Chapter Two Thousand Forty-Eight
3rd March 1971
Over Patagonia near Tucu Tucu, Argentina
It had become instinctive reaction whenever they got notified of a radar lock from long distance. Dive for the deck and turn sharply at a right angle to hopefully break radar lock and force the Sperling missile to go active and maneuver to intercept. Reinaldo had no idea if it worked or not having never actually encountered a Sperling yet. That changed in a hurry as the radar on the missiles went active as he dove for the deck, jettisoning his wing tanks and firing off chaff in an effort to not get killed. He and Pancho broke in different directions and lost all coordination as soon as that happened.
Reinaldo had been working with the Chilean pilots, trying to impress upon them von Richthofen’s maxim, the Squadron lived and died as a team. He had finally gotten through to them using language they understood, Fútbol. They all understood that it didn’t matter how good an individual player was if the rest of the side was crap. That was what the Squadron was, a side. The problem was then getting them to understand that in the air because the way that they fought was World War One style every man for himself. The saving grace had been that their Argentinian counterparts were not a whole lot better but that hid a huge problem that Reinaldo was faced with at that very moment. There was a Squadron out there that lived and breathed the words of Boelcke and von Richthofen for decades. They were the only ones armed with Sperling missiles.
As Renaldo came out of a bank, he saw several long contrails across the sky, curving right towards him. Punching the afterburner, the Super Tiger raced along the ground at treetop level, if there were any trees in this country. Reinaldo heard the shrill alarm as he was locked by search radar again. Glancing in the mirror, he saw that he had not one but two Orkans on his six. He rolled into a hard turn, banking two his left, nearly blacking out as he was crushed into his seat. The alarm went silent as he broke the lock and the two planes overshot him.
Looking over his shoulder as he banked back to his right, Reinaldo saw that the two planes were engaged in a high turn in an effort to reacquire lock on him. Pulling his plane into the hardest righthand turn his could manage, shuttering as it nearly stalled. Reinaldo fired the two Sidewinder missiles under his wings as soon as he heard the buzzing of them locking onto the two Orkans. He didn’t wait around to see if either of the Sidewinders managed to get a hit. He raced west towards a ridge he saw in the distance. In the mirror he thought he caught a glimpse of the two Orkans firing flares and engaging in radical maneuvers to evade the missiles he had fired.
It was then that Reinaldo’s mouth went dry as he saw a third Orkan, this one painted almost entirely black, appear in the mirror just as it fired yet another missile. He yanked back the throttle, causing the engine on his Tiger to spool down go cold as he thumbed the button to release flares of his own. As the missile ran astray, Reinaldo hit the throttle trying to gain speed before he hit the ground. Looking up through the canopy, he saw the Orkan, its wings fully spread as it rolled towards him trying to get an angle. He could only envy the ability of the German plane to do that as he tried to counter. Both planes entered horizontal scissors as the Orkan pilot was trying for a kill and Reinaldo was trying to stay alive in a situation that was not to his advantage. Breaking away, Reinaldo raced for the ridge and climbed over it, rolling upside-down as he reached the crest, he pulled his plane into a hard curving trajectory as he went down the other side and rolled into a hard turn that took him north up a mountain valley with an alpine lake running up the middle. The idea was to put the ridge between himself and the Orkans. To his complete shock, he saw that the black Orkan had matched him move for move. It had been thought that few planes in the air could match a Super Tiger in a drag race, especially if there was a turn at the end of the track as such. The Orkan pilot had somehow managed it.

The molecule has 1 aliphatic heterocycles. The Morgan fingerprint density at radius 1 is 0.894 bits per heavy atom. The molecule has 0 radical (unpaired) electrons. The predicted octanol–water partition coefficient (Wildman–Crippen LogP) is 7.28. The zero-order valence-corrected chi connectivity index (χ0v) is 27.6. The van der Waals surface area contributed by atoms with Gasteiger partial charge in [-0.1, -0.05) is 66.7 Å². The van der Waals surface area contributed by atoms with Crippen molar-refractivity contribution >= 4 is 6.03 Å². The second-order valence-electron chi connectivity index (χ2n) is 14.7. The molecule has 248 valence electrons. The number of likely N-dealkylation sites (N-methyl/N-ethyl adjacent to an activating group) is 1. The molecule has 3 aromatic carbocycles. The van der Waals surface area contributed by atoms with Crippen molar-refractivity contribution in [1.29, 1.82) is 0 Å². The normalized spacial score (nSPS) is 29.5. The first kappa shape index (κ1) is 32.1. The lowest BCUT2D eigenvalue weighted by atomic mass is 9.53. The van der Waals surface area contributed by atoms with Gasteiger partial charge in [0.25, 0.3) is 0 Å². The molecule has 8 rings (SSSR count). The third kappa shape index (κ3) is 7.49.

With sickening dread, Reinaldo watched as green tracers leapt out of the nose of Orkan and he heard a loud CLANG! The controls of the Tiger went completely to mush, and the General Electric turbojet engine made disturbing noises as it came apart. Frantically, he grabbed the handles of the ejection seat and was blasted out of his stricken plane. As the parachute was yanked open, jerking him a stop, he thought he saw the long trail of smoke as the Tiger spiraled out of control and slammed into a mountainside. Hitting the water of the lake he had seen Reinaldo was shocked by how cold the water was; even in what was a warm day early autumn. Looking towards the distant lakeshore, Reinaldo was trying to figure out how to get there without freezing to death when an aluminum boat with a small outboard engine pulled up beside him.
“Are you alright?” The old man who was piloting the boat asked and was shocked when Reinaldo expertly climbed aboard without tipping it.
“Thanks” Reinaldo said as he lay in the bottom of the boat, wondering which side of the border he was on.
“What sort of soldier are you?” The old man asked.
“Sailor actually” Reinaldo replied, happy that he had managed to get out alive.